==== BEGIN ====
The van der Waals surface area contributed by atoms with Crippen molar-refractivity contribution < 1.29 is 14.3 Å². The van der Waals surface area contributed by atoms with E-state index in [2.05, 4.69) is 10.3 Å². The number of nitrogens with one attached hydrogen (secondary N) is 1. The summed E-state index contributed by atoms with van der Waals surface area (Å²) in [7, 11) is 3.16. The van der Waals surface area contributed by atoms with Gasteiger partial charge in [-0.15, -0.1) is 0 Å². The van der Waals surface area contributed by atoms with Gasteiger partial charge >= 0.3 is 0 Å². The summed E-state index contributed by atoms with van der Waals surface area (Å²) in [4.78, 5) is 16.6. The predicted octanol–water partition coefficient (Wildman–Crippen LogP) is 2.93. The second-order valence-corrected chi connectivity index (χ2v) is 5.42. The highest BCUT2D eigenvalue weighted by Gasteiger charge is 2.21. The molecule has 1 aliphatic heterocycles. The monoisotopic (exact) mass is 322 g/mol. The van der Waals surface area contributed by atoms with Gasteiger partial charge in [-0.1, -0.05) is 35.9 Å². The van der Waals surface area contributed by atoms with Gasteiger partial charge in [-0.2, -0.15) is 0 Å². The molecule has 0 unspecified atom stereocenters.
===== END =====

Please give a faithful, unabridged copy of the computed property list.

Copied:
The van der Waals surface area contributed by atoms with Crippen molar-refractivity contribution < 1.29 is 14.3 Å². The van der Waals surface area contributed by atoms with E-state index in [2.05, 4.69) is 10.3 Å². The number of nitrogens with one attached hydrogen (secondary N) is 1. The summed E-state index contributed by atoms with van der Waals surface area (Å²) in [7, 11) is 3.16. The van der Waals surface area contributed by atoms with Gasteiger partial charge in [-0.15, -0.1) is 0 Å². The van der Waals surface area contributed by atoms with Gasteiger partial charge >= 0.3 is 0 Å². The summed E-state index contributed by atoms with van der Waals surface area (Å²) in [4.78, 5) is 16.6. The predicted octanol–water partition coefficient (Wildman–Crippen LogP) is 2.93. The second-order valence-corrected chi connectivity index (χ2v) is 5.42. The highest BCUT2D eigenvalue weighted by Gasteiger charge is 2.21. The molecule has 1 aliphatic heterocycles. The monoisotopic (exact) mass is 322 g/mol. The van der Waals surface area contributed by atoms with Gasteiger partial charge in [-0.1, -0.05) is 35.9 Å². The van der Waals surface area contributed by atoms with Gasteiger partial charge in [-0.2, -0.15) is 0 Å². The molecule has 0 unspecified atom stereocenters.